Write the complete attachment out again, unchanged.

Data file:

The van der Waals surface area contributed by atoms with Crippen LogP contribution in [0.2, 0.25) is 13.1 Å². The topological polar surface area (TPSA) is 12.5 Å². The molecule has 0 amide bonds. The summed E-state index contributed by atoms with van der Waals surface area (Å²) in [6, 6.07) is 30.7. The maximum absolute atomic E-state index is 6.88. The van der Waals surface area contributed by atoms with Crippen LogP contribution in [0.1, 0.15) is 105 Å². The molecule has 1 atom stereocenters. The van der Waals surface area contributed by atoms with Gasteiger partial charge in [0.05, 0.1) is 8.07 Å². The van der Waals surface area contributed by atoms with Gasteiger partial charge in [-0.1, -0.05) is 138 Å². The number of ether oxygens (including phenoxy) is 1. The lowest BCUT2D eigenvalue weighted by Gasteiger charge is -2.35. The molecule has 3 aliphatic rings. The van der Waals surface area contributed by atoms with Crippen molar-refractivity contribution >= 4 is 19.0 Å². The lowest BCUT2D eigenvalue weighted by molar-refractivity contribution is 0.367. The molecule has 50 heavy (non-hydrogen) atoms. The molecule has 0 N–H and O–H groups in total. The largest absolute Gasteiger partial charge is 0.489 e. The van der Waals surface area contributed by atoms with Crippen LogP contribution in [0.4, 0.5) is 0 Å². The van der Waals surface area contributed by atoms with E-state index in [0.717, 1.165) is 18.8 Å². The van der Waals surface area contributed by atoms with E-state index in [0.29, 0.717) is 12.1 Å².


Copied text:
The van der Waals surface area contributed by atoms with Crippen LogP contribution in [0.2, 0.25) is 13.1 Å². The topological polar surface area (TPSA) is 12.5 Å². The molecule has 0 amide bonds. The summed E-state index contributed by atoms with van der Waals surface area (Å²) in [6, 6.07) is 30.7. The maximum absolute atomic E-state index is 6.88. The van der Waals surface area contributed by atoms with Crippen LogP contribution in [0.1, 0.15) is 105 Å². The molecule has 1 atom stereocenters. The van der Waals surface area contributed by atoms with Gasteiger partial charge in [0.05, 0.1) is 8.07 Å². The van der Waals surface area contributed by atoms with Gasteiger partial charge in [-0.1, -0.05) is 138 Å². The number of ether oxygens (including phenoxy) is 1. The lowest BCUT2D eigenvalue weighted by Gasteiger charge is -2.35. The molecule has 3 aliphatic rings. The van der Waals surface area contributed by atoms with Crippen molar-refractivity contribution >= 4 is 19.0 Å². The lowest BCUT2D eigenvalue weighted by molar-refractivity contribution is 0.367. The molecule has 50 heavy (non-hydrogen) atoms. The molecule has 0 N–H and O–H groups in total. The largest absolute Gasteiger partial charge is 0.489 e. The van der Waals surface area contributed by atoms with Crippen LogP contribution in [0.4, 0.5) is 0 Å². The van der Waals surface area contributed by atoms with E-state index in [0.717, 1.165) is 18.8 Å². The van der Waals surface area contributed by atoms with E-state index in [0.29, 0.717) is 12.1 Å².